15 15 NPS Methods: Measurements Survey –Respondent = lead teacher –Mirrors previous policy studies –Validated measures –Extensive piloting & focus group work CATI; 45-55 minutes English & Spanish Versions Survey –Respondent = lead teacher –Mirrors previous policy studies –Validated measures –Extensive piloting & focus group work CATI; 45-55 minutes English & Spanish Versions

16 16 NPS Methods: Procedures Scheduled at teacher convenience Extensive & ongoing training Incentives: $10 + letter of appreciation Live monitoring & post-surveying Scheduled at teacher convenience Extensive & ongoing training Incentives: $10 + letter of appreciation Live monitoring & post-surveying

17 NPS Methods: Measures Lead teacher highest degree: High school/GED, CDA, AA, BA, MA Assistant teacher education: Number with HS, CDA, AA+ COMBINED lead and assistant teacher education: LeadHigh school Lead teacher highest degree: High school/GED, CDA, AA, BA, MA Assistant teacher education: Number with HS, CDA, AA+ COMBINED lead and assistant teacher education: LeadHigh school Number of paid assistant teachers Release hours per wk Child-staff ratio Class size Students with an IEP Program setting: School-based, Head Start, Head Start/School, Other 17

18 NPS Methods: Measures con’t. Importance of assistants to: Basic duties: Supervision (watching the children, taking them to the restroom) Caring for the room (cleaning tables, setting up rest areas) Teaching duties: Teaching (leading activities, implementing curriculum), Working with parents Planning the day’s activities χ 2 (4) = 76.15, p<.001; RMSEA =.072, C.I..058-.086; CFI =.983 r =.49, p<.01 Importance of assistants to: Basic duties: Supervision (watching the children, taking them to the restroom) Caring for the room (cleaning tables, setting up rest areas) Teaching duties: Teaching (leading activities, implementing curriculum), Working with parents Planning the day’s activities χ 2 (4) = 76.15, p<.001; RMSEA =.072, C.I..058-.086; CFI =.983 r =.49, p<.01 18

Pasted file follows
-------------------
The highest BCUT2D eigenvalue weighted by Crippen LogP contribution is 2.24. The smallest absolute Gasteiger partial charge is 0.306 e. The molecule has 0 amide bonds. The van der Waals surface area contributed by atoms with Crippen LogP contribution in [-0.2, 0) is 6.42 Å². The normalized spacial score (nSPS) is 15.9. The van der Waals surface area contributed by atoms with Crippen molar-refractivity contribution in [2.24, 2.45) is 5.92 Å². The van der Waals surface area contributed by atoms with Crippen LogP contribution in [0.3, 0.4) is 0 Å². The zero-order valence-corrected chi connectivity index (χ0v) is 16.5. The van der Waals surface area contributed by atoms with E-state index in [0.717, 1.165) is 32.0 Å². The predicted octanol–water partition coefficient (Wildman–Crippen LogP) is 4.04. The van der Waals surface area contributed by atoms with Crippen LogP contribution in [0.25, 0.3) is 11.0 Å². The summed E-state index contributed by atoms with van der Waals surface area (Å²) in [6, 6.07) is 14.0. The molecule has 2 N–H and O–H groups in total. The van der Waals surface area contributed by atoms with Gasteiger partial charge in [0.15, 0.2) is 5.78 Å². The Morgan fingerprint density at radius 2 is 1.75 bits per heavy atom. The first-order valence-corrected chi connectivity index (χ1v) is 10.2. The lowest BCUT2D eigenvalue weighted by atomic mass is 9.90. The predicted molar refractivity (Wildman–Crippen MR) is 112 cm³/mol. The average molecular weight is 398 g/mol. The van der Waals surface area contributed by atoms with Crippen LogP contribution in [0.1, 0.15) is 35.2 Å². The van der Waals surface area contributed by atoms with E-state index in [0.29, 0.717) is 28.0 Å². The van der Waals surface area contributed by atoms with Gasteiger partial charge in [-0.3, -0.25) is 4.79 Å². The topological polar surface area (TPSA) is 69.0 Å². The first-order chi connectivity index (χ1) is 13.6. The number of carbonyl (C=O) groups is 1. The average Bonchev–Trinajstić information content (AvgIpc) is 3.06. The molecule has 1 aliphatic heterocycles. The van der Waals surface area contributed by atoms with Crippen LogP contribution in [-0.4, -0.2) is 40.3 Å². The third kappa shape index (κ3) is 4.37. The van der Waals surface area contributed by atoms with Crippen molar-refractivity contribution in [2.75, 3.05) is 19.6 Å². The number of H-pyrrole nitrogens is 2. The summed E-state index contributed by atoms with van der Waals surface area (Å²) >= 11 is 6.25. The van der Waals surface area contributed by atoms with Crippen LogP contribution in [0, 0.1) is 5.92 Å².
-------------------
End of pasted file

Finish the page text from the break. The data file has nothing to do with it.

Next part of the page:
19 Results What are the numbers and education levels of assistant teachers? How useful are assistant teachers? Do program and classroom differences matter? What are the numbers and education levels of assistant teachers? How useful are assistant teachers? Do program and classroom differences matter? 19

20 What do PreK classrooms look like? 65% have 1 assistant 26% have 2 assistants 9% have 3 or more Almost half of Head Start classrooms had two or more, where as only one-quarter of public school classrooms had two or more χ2 (9) = 134.32, p <.001 Classes had 18 children on average (sd = 4.6) 72% of classrooms had any students with an IEP; average was 2 students 65% have 1 assistant 26% have 2 assistants 9% have 3 or more Almost half of Head Start classrooms had two or more, where as only one-quarter of public school classrooms had two or more χ2 (9) = 134.32, p <.001 Classes had 18 children on average (sd = 4.6) 72% of classrooms had any students with an IEP; average was 2 students 20

21 What do PreK classrooms look like? Lead teacher education High school or CDA 14% AA14% BA47% MA +21% Assistant teacher education High school53% CDA18% AA +30% 21 Combination of teacher education in a classroom LeadHigh school31%